And yet, as of 2017 China was still a major supplier of 26 commodities to the United States that are essential for aerospace and defense applications. Given that the United States possesses mineral reserves worth $6.2 trillion, according to the United States Geological Survey (USGS), continuing to rely on imports is fiscally foolish and politically dangerous.”

    Green commends the administration for taking steps that begin to address the issue, and cites various executive orders and Secretary of the Interior Ryan Zinke’s draft list of 35 minerals that are considered essential to U.S. National Security.

    Meanwhile, he argues, the U.S. Congress has so far missed opportunities to enact legislation that would address one of the key obstacles to domestic mineral resource development – an outdated and convoluted permitting structure.  Rep. Mark Amodei’s (R, Nev.) “National Strategic and Critical Minerals Production Act,” and Sen. Dean Heller’s (R, Nev.) identical Senate bill would “remove a significant barrier to entry, and expedite the mining permit process to no more than 30 months,” but so far, Congress has failed to take steps to pass these bills.  Writes Green:

    “The White House, through its executive orders, has shown that it understands the risks of the current, laborious mine permitting system in the United States, and recognizes the potential rewards for encouraging new sources of critical materials. Whether through Amodei’s bill or another mechanism, Congress should also act to mitigate these risks and encourage new efforts.” 

    To read the full piece, click here.

  • New USGS Mineral Resource Commodity Summaries Report – An Important Reminder to Keep Momentum Going for Policy Overhaul

    Without much fanfare, the United States Geological Survey (USGS) released its annual Mineral Commodity Summaries report at the end of January. Followers of ARPN will know that we usually await the release of said study with somewhat bated breath. However, this year was slightly different, as the context in which to embed this year’s report [...]
  • Happy Birthday, Air Force – Ready For The Next Seventy Years?

    As the Air Force celebrates its 70th birthday this week, now is not only the time to commend this branch of our military for its dedication to defending America and safeguarding our freedoms. It is also an opportune time to evaluate the state of the Force and look ahead. Doing just that at the Annual [...]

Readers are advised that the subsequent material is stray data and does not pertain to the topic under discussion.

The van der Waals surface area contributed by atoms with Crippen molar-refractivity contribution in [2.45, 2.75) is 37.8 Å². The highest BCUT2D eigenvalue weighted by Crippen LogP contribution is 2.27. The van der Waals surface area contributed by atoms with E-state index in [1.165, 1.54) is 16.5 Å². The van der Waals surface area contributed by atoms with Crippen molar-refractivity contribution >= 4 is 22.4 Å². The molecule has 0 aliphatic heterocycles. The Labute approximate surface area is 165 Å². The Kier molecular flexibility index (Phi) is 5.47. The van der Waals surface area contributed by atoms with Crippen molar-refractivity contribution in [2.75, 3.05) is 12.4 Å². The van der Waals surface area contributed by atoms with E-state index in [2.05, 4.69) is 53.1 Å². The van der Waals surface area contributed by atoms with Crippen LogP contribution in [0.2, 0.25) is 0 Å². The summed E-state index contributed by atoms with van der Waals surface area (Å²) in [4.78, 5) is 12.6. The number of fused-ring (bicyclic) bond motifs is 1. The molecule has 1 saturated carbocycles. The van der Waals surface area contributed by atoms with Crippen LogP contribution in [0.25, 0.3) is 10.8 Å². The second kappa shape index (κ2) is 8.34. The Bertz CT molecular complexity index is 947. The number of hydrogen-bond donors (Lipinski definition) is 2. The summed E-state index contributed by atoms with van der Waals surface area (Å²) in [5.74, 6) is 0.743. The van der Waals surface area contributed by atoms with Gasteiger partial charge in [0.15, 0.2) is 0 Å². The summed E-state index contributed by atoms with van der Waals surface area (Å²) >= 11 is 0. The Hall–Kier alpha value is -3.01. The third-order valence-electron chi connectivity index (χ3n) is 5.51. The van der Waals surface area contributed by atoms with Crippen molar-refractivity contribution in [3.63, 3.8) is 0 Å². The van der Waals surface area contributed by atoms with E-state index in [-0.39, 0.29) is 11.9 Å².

• Graphite: At the Core of Your Pencil, 21st Century Technology, and Geopolitical Resource Warfare

    It may be its most well-known use, but Graphite today is at the core of more than just your pencil – it is at the core of 21st Century consumer technology.  Just ask Elon Musk. The Tesla Motors CEO and futurist recently insinuated that the label “Lithium-Ion battery” may actually be a misnomer for the batteries that power [...]
  • A Look at Gateway Metal Import Dependence: Copper – 25 Years of Rising Dependence

    If our trip Through the Gateway holds one lesson so far, it’s that old patterns and paradigms are out the window.  Advances in technology and materials sciences have changed the applications for many mainstay metals and are fueling demand.   As we have outlined, the same applies for numerous rare tech metals, which are primarily sourced [...]
  • Is Lithium the New Black?

    At a time when mineral commodities have been slumping, one material is proving to be the exception to the rule, leading many to hail lithium as “a rare bright spot for miners, amid cratering prices of raw materials tied to heavy industry such as iron ore to coal.”  Via our friend Simon Moores, managing director [...]
  • McGroarty before U.S. Senate Committee: “Increased Resource Dependence Jeopardizes U.S. Economic Strength and Manufacturing Might”

    In his testimony before the U.S. Senate Committee on Energy and Natural Resources on “the Near-Term Outlook for Energy and Commodities Markets” last week, ARPN Principal Daniel McGroarty argues that while in the long-run, the market is self-corrective, there are certain actions that should be taken while we wait for that long-run to arrive if [...]
  • U.S. Mineral Resource Dependency Continues to Spell Trouble

    For children, it’s the arrival of the first snow each year – for policy wonks, it’s the release of an annual study.  Whereas kids run to check the window multiple times a day once snow has been forecast, policy wonks continuously check for updates on the release of that study when it’s that time of [...]
  • Food for thought for world leaders discussing climate change

    This week, world leaders are gathering in Paris to push for an agreement on climate change, which could spell the end of the fossil era, and ring in the age of post-carbon technology.  In a recent piece for the New York Times, David S. Abraham points to an important, yet oft-ignored paradox: “(…) even as our leaders [...]